Jack: So you don't have the runway to dump three, six, 7, 000 a month into PPC or LSA. Um, so my first and, uh, my favorite advice in this instance in marketing is There is so much opportunity to get to above 1 million in revenue. That's absolutely free next door. Um, and Facebook groups. I've seen multiple service businesses grow to being above 1 million.

Jack: only using those two platforms. That's it. And it's because you're able to, these guys are hustlers in those platforms though. Like every time someone says, Hey, I need plumbing or I need help with HVAC or I need an electrician to do like they're the first ones. Um, I recently have a buddy who's does drywall pressure washing the whole nine.

Jack: And he's up to in three months, he's up to 90 reviews on next door. And I asked him to do some work for me. He's like, Jack, I appreciate it, but I can't, man. I'm full. And so he's actually filled up his schedule for free, just exchanging his time to say, Hey, try me out. Please leave me a review on this platform.

Jack: So that's where I would start. And then my only second advice is the minute that you do start spending money, make sure that it's not branding, it's direct, it's lead gen. So you need to be like LSA was probably my first choice. What do you

John: think? If you like what we talk about on our social media, on Twitter, on this podcast, then you should be signed up for our newsletter.

John: Go to owned and operated. com where every Friday Transcribed We break down our business. We break down insights, things we're learning, things we're working on, and it's good stuff. Check it out. Owned and operated. com. Um, yeah, like that was good. I think, um, there's been plenty of times and granted, this is like a startup.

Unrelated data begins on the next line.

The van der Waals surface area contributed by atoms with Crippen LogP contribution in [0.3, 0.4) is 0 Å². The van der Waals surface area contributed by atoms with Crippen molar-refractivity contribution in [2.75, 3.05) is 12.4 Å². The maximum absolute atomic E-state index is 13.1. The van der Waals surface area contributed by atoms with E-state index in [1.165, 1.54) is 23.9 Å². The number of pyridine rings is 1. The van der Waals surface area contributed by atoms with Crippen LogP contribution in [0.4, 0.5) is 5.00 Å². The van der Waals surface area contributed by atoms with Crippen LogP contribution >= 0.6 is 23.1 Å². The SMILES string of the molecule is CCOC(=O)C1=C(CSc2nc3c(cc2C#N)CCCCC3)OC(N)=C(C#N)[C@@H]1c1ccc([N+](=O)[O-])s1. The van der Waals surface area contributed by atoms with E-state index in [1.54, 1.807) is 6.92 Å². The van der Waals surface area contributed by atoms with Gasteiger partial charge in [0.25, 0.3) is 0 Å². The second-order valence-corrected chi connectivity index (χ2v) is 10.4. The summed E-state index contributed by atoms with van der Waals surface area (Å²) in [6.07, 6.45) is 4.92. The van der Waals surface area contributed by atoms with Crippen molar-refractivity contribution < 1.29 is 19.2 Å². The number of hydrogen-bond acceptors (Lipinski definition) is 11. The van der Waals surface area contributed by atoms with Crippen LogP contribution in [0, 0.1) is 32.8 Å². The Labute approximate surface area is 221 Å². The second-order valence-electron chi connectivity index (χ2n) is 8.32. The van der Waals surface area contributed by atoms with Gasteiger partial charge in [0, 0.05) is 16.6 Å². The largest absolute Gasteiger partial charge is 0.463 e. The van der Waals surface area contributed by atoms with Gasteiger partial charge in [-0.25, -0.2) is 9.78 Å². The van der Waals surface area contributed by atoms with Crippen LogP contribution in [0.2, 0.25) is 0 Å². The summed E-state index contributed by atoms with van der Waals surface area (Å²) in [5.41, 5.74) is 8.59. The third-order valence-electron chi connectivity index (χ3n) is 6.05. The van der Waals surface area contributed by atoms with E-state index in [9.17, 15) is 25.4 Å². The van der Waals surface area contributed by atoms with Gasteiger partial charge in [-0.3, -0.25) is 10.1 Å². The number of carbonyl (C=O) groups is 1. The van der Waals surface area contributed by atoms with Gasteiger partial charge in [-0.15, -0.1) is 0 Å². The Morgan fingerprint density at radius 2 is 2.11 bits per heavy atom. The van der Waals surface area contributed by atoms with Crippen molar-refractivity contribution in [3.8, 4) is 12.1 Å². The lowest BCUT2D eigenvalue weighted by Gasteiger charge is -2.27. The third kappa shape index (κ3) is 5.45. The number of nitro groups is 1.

John: So. But I think it's the same, it's the same problem. Like I could have the same problem today as this.

Jack: Yeah.

John: Uh, so like, you know, obviously different business scenario, they're a startup. Uh, and I, and I think at a highly competitive market, um, and I'm not a startup, but like the same problem could happen where like we have to double down and get it done.

John: I think, I think it happens a few times. Um, As you grow, I know it did for us, where we had to make what we felt like was tough choices. And the way that I've used, like, if you have limited runway, then like, first thing you need to do is extend your runway. Um, cause like nothing matters if the business dies, like nothing matters.

Jack: Fair enough.

John: So I would be looking at like, what can I absolutely obliterate cost wise to make it so that way, um, when things do come back, I'm prepared. Cause like waiting it out while the business. One of the options was slow death, like waiting it out while there's a slow death is not an option in my mind.